New grass phylogeny resolves deep evolutionary relationships and discovers C4 origins

Authors

  • Grass Phylogeny Working Group II

    Search for more papers by this author
    • Sandra Aliscioni1, Hester L. Bell2, Guillaume Besnard3,4, Pascal-Antoine Christin5, J. Travis Columbus2, Melvin R. Duvall6, Erika J. Edwards5, Liliana Giussani7, Kristen Hasenstab-Lehman2, Khidir W. Hilu8, Trevor R. Hodkinson9, Amanda L. Ingram10, Elizabeth A. Kellogg11, Saeideh Mashayekhi2, Osvaldo Morrone7, Colin P. Osborne12, Nicolas Salamin13,14, Hanno Schaefer15, Elizabeth Spriggs5, Stephen A. Smith5,16 and Fernando Zuloaga7
      1Cátedra de Botánica Agrícola, Facultad de Agronomía, Universidad de Buenos Aires, Av. San Martín 4453, C1417DSE, Buenos Aires, Argentina; 2Rancho Santa Ana Botanic Garden and Claremont Graduate University, 1500 North College Avenue, Claremont, CA 91711-3157, USA; 3CNRS, UPS, ENFA, Laboratoire Evolution & Diversité Biologique, UMR 5174, 31062 Toulouse 4, France; 4Imperial College London, Silwood Park Campus, Buckhurst Road, Ascot SL5 7PY, UK; 5Department of Ecology and Evolutionary Biology, Brown University, Box G-W, Providence, RI 02912, USA; 6Department of Biological Sciences, Northern Illinois University, 1425 W Lincoln Hwy, DeKalb, IL 60115-2861, USA; 7Instituto de Botánica Darwinion, Labardén 200, Casilla de Correo 22, B1642HYD, San Isidro, Buenos Aires, Argentina; 8Department of Biological Sciences, Virginia Tech, Blacksburg, VA 24061, USA; 9Department of Botany, School of Natural Sciences, University of Dublin, Trinity College, Dublin D2, Ireland; 10Department of Biology, Wabash College, PO Box 352, Crawfordsville, IN 47933, USA; 11Department of Biology, University of Missouri-St Louis, St Louis, MO 63121, USA; 12Department of Animal and Plant Sciences, University of Sheffield, Sheffield S10 2TN, UK; 13Department of Ecology and Evolution, University of Lausanne, 1015 Lausanne, Switzerland; 14Swiss Institute of Bioinformatics, Quartier Sorge, 1015 Lausanne, Switzerland; 15Department of Organismic and Evolutionary Biology, Harvard University, 22 Divinity Avenue, Cambridge, MA 02138, USA;16Heidelberg Institute for Theoretical Studies, Heidelberg, Germany.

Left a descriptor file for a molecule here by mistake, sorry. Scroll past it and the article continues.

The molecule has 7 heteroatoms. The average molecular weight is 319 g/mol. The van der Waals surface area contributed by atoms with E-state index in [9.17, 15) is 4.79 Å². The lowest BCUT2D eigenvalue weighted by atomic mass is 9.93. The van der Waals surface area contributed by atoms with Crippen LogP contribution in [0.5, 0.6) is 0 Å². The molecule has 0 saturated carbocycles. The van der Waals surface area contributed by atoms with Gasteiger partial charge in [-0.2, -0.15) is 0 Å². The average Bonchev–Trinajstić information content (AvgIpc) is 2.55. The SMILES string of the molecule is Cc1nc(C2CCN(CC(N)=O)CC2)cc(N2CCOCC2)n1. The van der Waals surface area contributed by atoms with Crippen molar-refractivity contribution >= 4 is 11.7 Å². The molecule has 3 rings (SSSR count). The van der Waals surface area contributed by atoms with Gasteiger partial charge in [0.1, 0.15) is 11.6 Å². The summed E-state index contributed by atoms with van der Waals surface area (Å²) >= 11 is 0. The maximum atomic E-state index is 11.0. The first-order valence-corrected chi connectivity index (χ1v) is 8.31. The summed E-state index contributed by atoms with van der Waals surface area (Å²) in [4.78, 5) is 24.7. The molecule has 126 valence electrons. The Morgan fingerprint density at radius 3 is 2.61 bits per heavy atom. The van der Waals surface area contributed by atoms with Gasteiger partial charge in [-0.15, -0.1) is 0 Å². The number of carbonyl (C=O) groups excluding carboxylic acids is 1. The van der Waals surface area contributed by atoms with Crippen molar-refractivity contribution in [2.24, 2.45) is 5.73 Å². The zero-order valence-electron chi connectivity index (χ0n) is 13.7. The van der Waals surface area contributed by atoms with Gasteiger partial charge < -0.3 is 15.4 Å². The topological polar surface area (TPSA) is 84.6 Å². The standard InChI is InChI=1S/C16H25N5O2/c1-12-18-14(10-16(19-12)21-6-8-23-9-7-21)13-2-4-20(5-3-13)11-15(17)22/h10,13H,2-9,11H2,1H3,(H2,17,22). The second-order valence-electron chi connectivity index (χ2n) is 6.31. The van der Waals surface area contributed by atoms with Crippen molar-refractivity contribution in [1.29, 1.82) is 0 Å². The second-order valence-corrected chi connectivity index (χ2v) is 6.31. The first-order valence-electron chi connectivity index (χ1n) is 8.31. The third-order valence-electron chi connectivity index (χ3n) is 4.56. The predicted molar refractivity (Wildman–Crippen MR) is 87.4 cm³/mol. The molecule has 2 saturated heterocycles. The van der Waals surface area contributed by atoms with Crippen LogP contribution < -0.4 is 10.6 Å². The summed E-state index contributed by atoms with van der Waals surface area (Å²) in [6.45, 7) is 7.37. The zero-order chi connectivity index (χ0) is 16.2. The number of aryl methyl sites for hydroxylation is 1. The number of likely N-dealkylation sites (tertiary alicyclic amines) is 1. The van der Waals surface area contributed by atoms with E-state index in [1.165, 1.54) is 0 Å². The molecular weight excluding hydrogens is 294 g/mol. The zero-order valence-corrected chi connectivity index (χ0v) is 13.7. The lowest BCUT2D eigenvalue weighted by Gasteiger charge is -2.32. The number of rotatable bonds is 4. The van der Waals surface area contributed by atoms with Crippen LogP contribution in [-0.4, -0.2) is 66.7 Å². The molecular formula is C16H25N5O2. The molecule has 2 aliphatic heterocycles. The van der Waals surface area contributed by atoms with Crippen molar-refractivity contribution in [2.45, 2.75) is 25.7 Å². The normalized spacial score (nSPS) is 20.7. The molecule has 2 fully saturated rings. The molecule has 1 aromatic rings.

Author for correspondence:
Erika J. Edwards
Tel: +1 401 863 2081
Email: erika_edwards@brown.edu

Summary

  • Grasses rank among the world’s most ecologically and economically important plants. Repeated evolution of the C4 syndrome has made photosynthesis highly efficient in many grasses, inspiring intensive efforts to engineer the pathway into C3 crops. However, comparative biology has been of limited use to this endeavor because of uncertainty in the number and phylogenetic placement of C4 origins.
  • We built the most comprehensive and robust molecular phylogeny for grasses to date, expanding sampling efforts of a previous working group from 62 to 531 taxa, emphasizing the C4-rich PACMAD (Panicoideae, Arundinoideae, Chloridoideae, Micrairoideae, Aristidoideae and Danthonioideae) clade. Our final matrix comprises c. 5700 bp and is > 93% complete.
  • For the first time, we present strong support for relationships among all the major grass lineages. Several new C4 lineages are identified, and previously inferred origins confirmed. C3/C4 evolutionary transitions have been highly asymmetrical, with 22–24 inferred origins of the C4 pathway and only one potential reversal.
  • Our backbone tree clarifies major outstanding systematic questions and highlights C3 and C4 sister taxa for comparative studies. Two lineages have emerged as hotbeds of C4 evolution. Future work in these lineages will be instrumental in understanding the evolution of this complex trait.

Ancillary